I closed my old, beloved copy of Sense and Sensibility, and got all sappy, rambling on about my favorite authors.
“I wonder what Jane Austen was really like. I hope I get to meet her in heaven someday. And I want to have tea with all the Brontes at the same time. I want to know how heaven measured up to Emily’s poetic imagination, to hear how satisfied Charlotte is by grace, and if Anne has found a good ending to all the stories in her heart…. I’m not sure they’ll be as excited to have tea with me, though.”
“I think they totally will be,” said the man who loves me best in the world.
I just smiled. Because he’s completely biased, and it’s lovely to have a husband who thinks you’re worthy of the company of brilliant people like Emily, Charlotte, and Anne Bronte.
It’s easier for me to think I’m not worthy of the company of these heroes of mine, but the truth is my husband is actually quite correct about it all. Christmas means that we’re all worthy of more than we generally believe, and the story of Mary proves it.
I’ve been thinking a lot about Mary this Advent season. I’m in awe of the way she carried Christ in her womb, in her arms, and in her heart. I’m hounded by how weak she was, just a simple teenage girl, and yet all three persons of our God showed up to make the impossible happen in her life. When she asked how the impossible would happen to her (in specific, getting preggers with Jesus), the angel told her,”The Holy Spirit will come upon you, and the power of the Most High will overshadow you; therefore the child to be born will be called holy—the Son of God.”
Mary was found worthy of the company of all three persons of God. Eh-rybody showed up for the arrival of the Savior of the world.
Now, because Jesus is our Savior, because He stood in our place, we’ve been found worthy of God the Father’s protection, the Holy Spirit’s power, and the Son of God’s holiness. We common, simple people of the world get the whole trinity, too, because God loves to show up and make the impossible possible.
Now I ask you, what, after all, is more impossible in my life at this exact moment than a book deal? Nothing. Nothing at all.
My book proposal has been through one round and is sitting silently in round two of pitch piles. I’m pretty sure she’s not going to get a deal. I can hear the heart monitor attached to that document, and it’s one long beeeeeeeeeeeeeep. I lvoe her, though, and I don’t want her to die.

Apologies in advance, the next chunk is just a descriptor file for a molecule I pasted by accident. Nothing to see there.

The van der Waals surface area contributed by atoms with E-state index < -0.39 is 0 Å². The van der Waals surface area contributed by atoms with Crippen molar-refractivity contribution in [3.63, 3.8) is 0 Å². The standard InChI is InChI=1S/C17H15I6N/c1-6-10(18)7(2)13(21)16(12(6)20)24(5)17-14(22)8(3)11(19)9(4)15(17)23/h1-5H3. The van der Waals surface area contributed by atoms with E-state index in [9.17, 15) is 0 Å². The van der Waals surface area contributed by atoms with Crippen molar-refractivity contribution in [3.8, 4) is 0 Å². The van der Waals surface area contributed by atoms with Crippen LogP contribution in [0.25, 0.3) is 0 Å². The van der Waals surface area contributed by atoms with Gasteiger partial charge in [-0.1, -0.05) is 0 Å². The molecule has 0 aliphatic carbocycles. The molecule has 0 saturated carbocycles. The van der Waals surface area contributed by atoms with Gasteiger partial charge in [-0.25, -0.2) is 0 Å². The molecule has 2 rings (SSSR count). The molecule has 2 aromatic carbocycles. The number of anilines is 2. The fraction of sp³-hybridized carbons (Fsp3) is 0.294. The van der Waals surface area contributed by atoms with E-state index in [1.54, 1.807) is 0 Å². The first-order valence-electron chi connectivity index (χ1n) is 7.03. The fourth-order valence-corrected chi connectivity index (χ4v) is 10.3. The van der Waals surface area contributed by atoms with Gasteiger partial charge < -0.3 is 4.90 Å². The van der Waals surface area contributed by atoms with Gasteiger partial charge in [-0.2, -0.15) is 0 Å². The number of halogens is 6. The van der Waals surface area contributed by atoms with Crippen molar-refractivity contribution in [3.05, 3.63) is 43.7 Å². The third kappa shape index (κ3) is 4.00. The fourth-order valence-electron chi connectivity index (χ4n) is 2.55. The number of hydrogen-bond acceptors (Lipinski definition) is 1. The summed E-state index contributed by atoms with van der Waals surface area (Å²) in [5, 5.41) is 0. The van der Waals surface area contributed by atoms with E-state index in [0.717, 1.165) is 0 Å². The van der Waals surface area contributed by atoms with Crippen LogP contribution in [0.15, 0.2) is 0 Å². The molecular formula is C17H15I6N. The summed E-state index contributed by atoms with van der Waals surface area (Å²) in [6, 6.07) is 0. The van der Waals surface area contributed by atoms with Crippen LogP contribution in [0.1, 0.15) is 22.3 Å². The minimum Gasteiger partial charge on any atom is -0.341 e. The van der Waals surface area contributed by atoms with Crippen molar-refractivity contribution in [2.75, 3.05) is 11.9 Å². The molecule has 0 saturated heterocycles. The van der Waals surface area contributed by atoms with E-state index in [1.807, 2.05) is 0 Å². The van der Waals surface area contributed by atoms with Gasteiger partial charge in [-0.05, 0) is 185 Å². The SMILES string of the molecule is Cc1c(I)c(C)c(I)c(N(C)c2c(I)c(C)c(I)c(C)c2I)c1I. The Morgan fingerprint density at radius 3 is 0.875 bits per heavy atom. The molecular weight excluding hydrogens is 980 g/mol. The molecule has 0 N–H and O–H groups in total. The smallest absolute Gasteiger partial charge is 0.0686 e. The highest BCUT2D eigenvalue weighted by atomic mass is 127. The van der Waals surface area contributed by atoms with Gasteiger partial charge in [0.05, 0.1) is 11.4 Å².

I need the whole of who God is to keep going here.
It makes no sense to trust a God we can’t see, but when you’ve been loved as He loves us, what other option do we really have? We are so ridiculously weak that a tiny baby was strong enough to save us. We are so lost, one Man’s death was the only thing that could find us. We are so shattered by sin, God came in person to piece us back together. The brokenness of humanity is like a bazillion piece puzzle with no corners or edge pieces.
Even so, I am always being told that I will have to do this whole book thing myself.
A few days ago, I was emailing back and forth with a random contact in the publishing world. She asked me a few simple questions about my agent, etc. I responded with the information. Then she wrote this to me, exactly as I’ve typed it here:
“Remember: THE AUTHOR SELLS THE BOOKS. The publisher’s role is only to get the book “sold” into bookstores. Getting people into those stores to purchase the book is all on the author…..”
This was not news to me. I have read this and heard this many times. I’ve eaten this dish hot and cold, boiled, fried, pan-seared, and steamed a thousand times over the past few years. And every bite I’ve taken tastes like the world’s ideas about popularity and success.
The platform/marketing talk makes me nauseated and I keep spitting it out. Not because it isn’t true (I know it is), but because I know I’m not cut out for this race they say I must run. I have never had a talent for promotion or sales, and you can tell me I have to learn to do it well, but that really won’t help me. But even more than that, I find it terribly unbiblical. Despite the general strategies used the Christian publishing world, I can’t find a single story in the Bible that follows this narrative of garner-as-much-popularity-as-you-can kind of success. I can’t stop thinking about the upside down way God favors the powerless and chooses the outcast.
Perhaps that’s because I’m powerless, and a bit of a publishing outcast.
And yet, the words still come. The dream whispers on.
Logic and reason listen to my dream and they cry out “How, Lord?” Then hope comes to me in this way: Just write. Just write something today, and then a bit more tomorrow. Forget all the things they say you must remember about the industry, and remember this:
God has never played by the rules we like to make. He ignores our attempts to make the numbers work in our favor. God reigns outside the box of what makes sense, and generally asks His people to do the same. Jesus walked on water. He fed thousands with one boy’s lunch. Moses made bitter water sweet by throwing a tree in it. David killed Goliath with a sling and a rock. A prostitute named Rahab is in the line of the Messiah. The Bible is full of preposterous stories about how God doesn’t fit inside our ideas about how things are or should be.
Why should my story be any different? Why should yours?
This absolute ridiculous line of reasoning may mean I’ll never get a book deal. But it also may mean that I’ll have something to talk about with Charlotte, Emily, and Anne someday over a hot cuppa. We’ll sit there, in the full light of the whole trinity, and talk about how in the end, a girl can only dream….